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Building a Secure Future: Inclusive Solutions for the Racial Retirement Gap

Senior couple paying bills at home

Everyone deserves a chance to retire with dignity and security. However, this promise is out of reach for too many in our nation, especially people of color.

My mother worked as a union factory worker and, in retirement, she received $68 a month from her pension. She was proud of the career she had, but the money wasn’t enough to live on so she moved in with me. Luckily for us, she had that option. Unfortunately, many Black and Brown families have minimal choices when it comes to their retirement years, and many jobs no longer offer pensions or other retirement benefits.

Here at AARP, we recently took a deeper look into factors that reduce financial security and ways to address them in a series called Retiring While Black – Closing the Racial Wealth Gap.

With a record number of people turning 65 this year, and Black adults accounting for more than 14% of all adults, there has never been a more crucial time to focus on closing the wealth gap.

While individual and family circumstances vary greatly, on average, consider the following:

  • According to an AARP Financial Trends Survey, around two-thirds of White adults feel financially secure, compared to fewer than half of Black adults.
  • Median household income in 2020 was roughly $46,000 and $55,500 for Black and Hispanic workers, respectively, compared to $75,000 and $95,000 for white and Asian families. Black adults tend to have more debt, with 78% of older Black adults considering their debt to be a problem compared to 56% of white respondents. Additionally, Black adults have lower rates of homeownership, with only 45% of Black households owning their homes compared to 75% of white households, which is a major vehicle for building savings and wealth.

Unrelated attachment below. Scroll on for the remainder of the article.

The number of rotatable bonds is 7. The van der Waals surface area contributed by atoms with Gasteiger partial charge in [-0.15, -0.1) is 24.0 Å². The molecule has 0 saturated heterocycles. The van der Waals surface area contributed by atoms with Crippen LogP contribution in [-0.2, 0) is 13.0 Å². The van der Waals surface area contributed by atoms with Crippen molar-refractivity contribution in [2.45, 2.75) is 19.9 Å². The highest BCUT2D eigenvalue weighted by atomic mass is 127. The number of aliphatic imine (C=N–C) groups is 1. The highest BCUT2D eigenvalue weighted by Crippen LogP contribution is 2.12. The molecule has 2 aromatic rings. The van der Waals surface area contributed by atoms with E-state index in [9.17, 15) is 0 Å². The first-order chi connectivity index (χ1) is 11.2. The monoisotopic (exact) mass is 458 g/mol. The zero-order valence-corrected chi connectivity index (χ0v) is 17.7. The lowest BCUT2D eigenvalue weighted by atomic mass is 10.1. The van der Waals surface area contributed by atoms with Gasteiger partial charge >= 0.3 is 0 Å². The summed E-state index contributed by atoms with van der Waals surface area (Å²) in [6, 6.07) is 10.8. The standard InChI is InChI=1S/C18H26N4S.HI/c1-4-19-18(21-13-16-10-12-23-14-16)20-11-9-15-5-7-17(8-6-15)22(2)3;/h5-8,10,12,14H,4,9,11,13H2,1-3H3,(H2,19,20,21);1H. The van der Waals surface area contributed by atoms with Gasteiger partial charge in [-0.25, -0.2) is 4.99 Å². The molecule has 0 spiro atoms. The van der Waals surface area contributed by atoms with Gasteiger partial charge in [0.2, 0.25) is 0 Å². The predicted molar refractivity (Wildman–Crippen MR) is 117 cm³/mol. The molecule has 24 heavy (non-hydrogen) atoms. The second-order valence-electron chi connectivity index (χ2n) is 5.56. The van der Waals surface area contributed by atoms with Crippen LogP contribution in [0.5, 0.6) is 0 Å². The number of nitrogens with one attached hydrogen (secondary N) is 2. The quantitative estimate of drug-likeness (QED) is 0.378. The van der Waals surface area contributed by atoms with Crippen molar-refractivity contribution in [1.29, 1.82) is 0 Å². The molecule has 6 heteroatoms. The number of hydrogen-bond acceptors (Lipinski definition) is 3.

• Around 60% of Black working-age households do not have a retirement account, and those that do have a median savings of only $35,000, compared to $80,000 for White households.
  • About 53% of Black workers do not have access to employer-provided retirement plans, compared to 42% of White employees. This disparity also affects Latino workers, with approximately 64% lacking access to retirement accounts through their employer.
  • Black caregivers often have more demanding caregiving situations than their white or Asian counterparts and have less access to benefits and family or paid leave. Black and Hispanic caregivers are more likely to stop working in order to care for loved ones.

People report a range of barriers to saving for retirement, including high housing costs and low wages. Addressing longstanding educational, employment, and economic disparities will require a range of policy and cultural changes, as well as greater access to tools that already exist.

In addition to policy changes, for example, we need more inclusive financial education and outreach, tools and resources, and continued dialogue to help bridge the racial retirement gap and foster more equitable financial security.

While there are a range of experiences within the Black community, it's important to recognize that many Black adults routinely have less access to solid financial planning resources and retirement savings vehicles that make putting money away and saving easier, such as employer-based 401(k)s. Only 36% of Black adults reported having a financial adviser, compared to 47% of their white counterparts, according to a 2023 Allianz Life survey. When Black families seek advisers who understand their backgrounds and perspectives, the search can be discouraging, given that less than 2% of certified financial planners are Black.

AARP has free resources to help point people in the right direction. To empower individuals to make informed decisions about retirement, AARP offers user-friendly tools such as the AARP Retirement Calculator, Social Security Calculator, and an exclusive Interview an Adviser guide. Resources are also available from government agencies, including but not limited to the Department of Labor's Employee Benefits Security Administration and the IRS.

AARP is also advocating for the adoption of a universal automatic IRA. Our research has found that having a retirement savings vehicle is one of the most effective ways to help people who do not have employer-based retirement funds set aside money for the future or emergencies. These programs are currently available 16 states and allow employees to have control over their savings decisions, including whether they want to participate and how much to save.

There are no quick fixes. But there are important ways we can make a difference. Together, we can work towards a future where everyone, regardless of background, can retire with dignity and security.

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